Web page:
Saturday, May 30, 2020
HomeDiplomatic NotesDo not squander the freedom we have achieved 

Do not squander the freedom we have achieved 

On January 10th, The Bahamas celebrated Majority Rule Day commemorating the date in 1967 when for the first time, the majority of the Bahamian population was properly represented. As history bears out, prior to that time, the voice of the majority was suppressed and there was a significant and protracted struggle to gain a right that should have been afforded many years earlier. Bahamians we should celebrate this day regardless of political or other persuasion because it was a day of justice, and a day of destiny.

For too long the flawed and broken ideology had persisted that the black population of African descent was somehow inferior to the white population of European descent. There were many reasons for the proliferation of this ideology – but suffice it to say it was and is a diabolical untruth that is not even worthy of dispute. Time has shown that skin color has absolutely nothing to do with intellect, intelligence or the ability to lead. When given equal opportunity, black people have excelled in every profession on every continent on planet earth. This is an indisputable fact.

With that said, I believe Majority Rule Day should be focused on emphasizing how we achieve the ideals in our constitution and on preventing any residual effect of broken ideology of white supremacy from ever occurring or persisting even in its most latent form. Today, the philosophy is still seen in the population as we still pursue European definitions of beauty to gain a higher sense of value. It is manifested in the proliferation of weaves, perms and plastic surgery, as we seek to look like the European ideal rather than embrace the beauty of who we are without apology.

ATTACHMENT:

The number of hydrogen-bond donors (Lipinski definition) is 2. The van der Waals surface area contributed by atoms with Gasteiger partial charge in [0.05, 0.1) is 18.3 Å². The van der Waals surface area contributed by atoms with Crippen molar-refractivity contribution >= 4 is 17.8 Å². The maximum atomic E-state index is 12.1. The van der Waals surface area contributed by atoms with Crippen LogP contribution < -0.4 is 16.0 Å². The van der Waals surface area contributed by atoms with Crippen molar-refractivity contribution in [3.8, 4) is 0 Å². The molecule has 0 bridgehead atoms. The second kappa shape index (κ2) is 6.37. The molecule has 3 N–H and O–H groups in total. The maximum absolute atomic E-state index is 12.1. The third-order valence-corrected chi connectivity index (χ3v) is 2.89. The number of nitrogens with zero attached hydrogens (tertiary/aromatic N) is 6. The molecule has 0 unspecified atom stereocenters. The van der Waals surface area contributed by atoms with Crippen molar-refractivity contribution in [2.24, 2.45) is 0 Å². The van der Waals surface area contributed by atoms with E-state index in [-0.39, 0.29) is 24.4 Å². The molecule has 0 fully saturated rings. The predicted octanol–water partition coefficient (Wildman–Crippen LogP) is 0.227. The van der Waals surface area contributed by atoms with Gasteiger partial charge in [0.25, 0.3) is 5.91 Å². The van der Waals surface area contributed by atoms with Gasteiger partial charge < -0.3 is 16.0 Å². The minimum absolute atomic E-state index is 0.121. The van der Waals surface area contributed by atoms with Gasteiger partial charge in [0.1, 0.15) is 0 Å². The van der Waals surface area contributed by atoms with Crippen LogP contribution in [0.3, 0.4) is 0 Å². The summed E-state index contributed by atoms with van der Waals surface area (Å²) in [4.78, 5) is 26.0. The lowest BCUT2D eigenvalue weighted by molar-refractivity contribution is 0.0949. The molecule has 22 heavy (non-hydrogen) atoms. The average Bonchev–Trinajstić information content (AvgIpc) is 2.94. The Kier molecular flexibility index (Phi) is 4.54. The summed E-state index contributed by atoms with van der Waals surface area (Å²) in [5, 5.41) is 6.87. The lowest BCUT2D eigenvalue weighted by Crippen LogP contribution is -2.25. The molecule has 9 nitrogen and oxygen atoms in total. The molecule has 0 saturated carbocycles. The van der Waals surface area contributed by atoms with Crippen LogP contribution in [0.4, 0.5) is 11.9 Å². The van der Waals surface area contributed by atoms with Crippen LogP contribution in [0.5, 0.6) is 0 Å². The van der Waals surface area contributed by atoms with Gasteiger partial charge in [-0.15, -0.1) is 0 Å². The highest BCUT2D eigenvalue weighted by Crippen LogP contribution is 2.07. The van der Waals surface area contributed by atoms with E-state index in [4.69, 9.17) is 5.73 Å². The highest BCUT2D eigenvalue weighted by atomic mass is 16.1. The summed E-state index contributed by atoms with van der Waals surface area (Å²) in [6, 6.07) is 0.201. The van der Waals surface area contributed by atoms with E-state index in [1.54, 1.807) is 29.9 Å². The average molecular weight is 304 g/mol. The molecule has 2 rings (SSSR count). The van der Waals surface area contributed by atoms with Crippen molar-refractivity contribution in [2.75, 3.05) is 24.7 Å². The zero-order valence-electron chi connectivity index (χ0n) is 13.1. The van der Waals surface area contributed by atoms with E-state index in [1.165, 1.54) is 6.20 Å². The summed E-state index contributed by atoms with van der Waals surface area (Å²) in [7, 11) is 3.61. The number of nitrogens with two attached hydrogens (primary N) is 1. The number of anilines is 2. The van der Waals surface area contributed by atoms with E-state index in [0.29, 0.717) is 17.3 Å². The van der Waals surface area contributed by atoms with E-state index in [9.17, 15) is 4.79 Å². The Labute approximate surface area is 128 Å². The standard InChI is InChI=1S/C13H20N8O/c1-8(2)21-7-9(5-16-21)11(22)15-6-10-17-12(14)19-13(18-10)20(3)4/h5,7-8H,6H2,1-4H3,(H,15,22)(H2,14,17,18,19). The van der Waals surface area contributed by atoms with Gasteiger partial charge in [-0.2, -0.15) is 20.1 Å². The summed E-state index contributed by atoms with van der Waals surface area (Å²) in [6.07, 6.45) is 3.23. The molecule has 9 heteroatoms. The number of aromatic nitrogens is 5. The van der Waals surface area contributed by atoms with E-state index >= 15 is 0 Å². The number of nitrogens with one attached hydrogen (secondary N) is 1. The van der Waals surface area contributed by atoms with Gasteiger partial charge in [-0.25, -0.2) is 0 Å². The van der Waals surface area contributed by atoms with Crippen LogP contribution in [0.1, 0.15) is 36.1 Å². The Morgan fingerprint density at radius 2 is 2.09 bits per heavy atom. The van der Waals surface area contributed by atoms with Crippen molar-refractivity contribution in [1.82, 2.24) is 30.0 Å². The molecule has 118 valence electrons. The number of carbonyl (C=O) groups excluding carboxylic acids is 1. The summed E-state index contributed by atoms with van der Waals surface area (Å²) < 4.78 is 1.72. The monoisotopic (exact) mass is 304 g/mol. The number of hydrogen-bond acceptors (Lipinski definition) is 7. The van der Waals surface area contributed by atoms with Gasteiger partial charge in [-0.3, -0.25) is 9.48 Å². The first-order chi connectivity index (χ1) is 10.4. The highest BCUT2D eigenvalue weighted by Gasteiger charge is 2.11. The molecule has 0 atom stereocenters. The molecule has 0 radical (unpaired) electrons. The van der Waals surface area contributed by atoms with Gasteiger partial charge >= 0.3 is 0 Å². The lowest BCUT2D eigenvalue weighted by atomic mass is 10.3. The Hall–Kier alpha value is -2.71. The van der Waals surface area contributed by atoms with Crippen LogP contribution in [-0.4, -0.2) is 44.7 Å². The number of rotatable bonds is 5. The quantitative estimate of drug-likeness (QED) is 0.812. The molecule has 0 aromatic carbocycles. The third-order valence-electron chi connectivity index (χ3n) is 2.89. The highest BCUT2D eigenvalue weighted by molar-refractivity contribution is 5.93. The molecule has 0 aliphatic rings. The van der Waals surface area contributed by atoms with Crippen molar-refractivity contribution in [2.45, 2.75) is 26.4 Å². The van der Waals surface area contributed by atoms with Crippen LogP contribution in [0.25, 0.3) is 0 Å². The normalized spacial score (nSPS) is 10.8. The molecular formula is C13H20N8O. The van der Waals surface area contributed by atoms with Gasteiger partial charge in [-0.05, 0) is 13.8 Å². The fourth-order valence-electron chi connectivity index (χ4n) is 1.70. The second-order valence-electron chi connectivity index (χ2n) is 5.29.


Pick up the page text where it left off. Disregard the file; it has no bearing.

I recall recently a contestant in one of the major beauty pageants who dared to appear with a natural hair afro style and many questioned whether she would be accepted or if her natural appearance would diminish her chance of success in the pageant. Such questions should not exist in our world today.

The unadulterated truth is that we are all created equal and have intrinsic equal value. While it is great to celebrate something that should have never been an issue, we must now consider ensuring that the generations that follow have no platform for such a debate to continue because we would have effectively solved the issue. We are all created with equal value, but we differ in talents and gifts. Those talents and gifts have nothing to do with our skin color.

Jesus provided the ultimate example when he broke many customs, traditions and taboos. We all recall the incident with the woman at the well who was not a Jew and according to custom was not qualified to engage a Jew. He affirmed her value by breaking the custom and providing her with an affirmation that she did not expect. Another incident involved the widow and the widows’ mite, a poor and insignificant woman in the eyes of many. Jesus affirmed that she was valued and her gift exceeded those who were wealthier and may have looked down on her because of her poverty. As the old song says, “Red, brown, yellow, black and white they are precious in his sight.”

We say thanks to those involved in the struggle for majority rule, and thank you for the sacrifices and the atrocities you endured to bring us what was ours by right. Thank God we are now free to move about the country, to hold high office and to lead in any profession or position. May the freedom we achieved not be squandered by a low self-esteem that would cause us to abuse the privileges we have gained or fail to fully recognize who we really are.

• Pastor Dave Burrows is senior pastor at Bahamas Faith Ministries International. Feel free to email comments, whether you agree or disagree, to I appreciate your input and dialogue. We become better when we discuss, examine and exchange.

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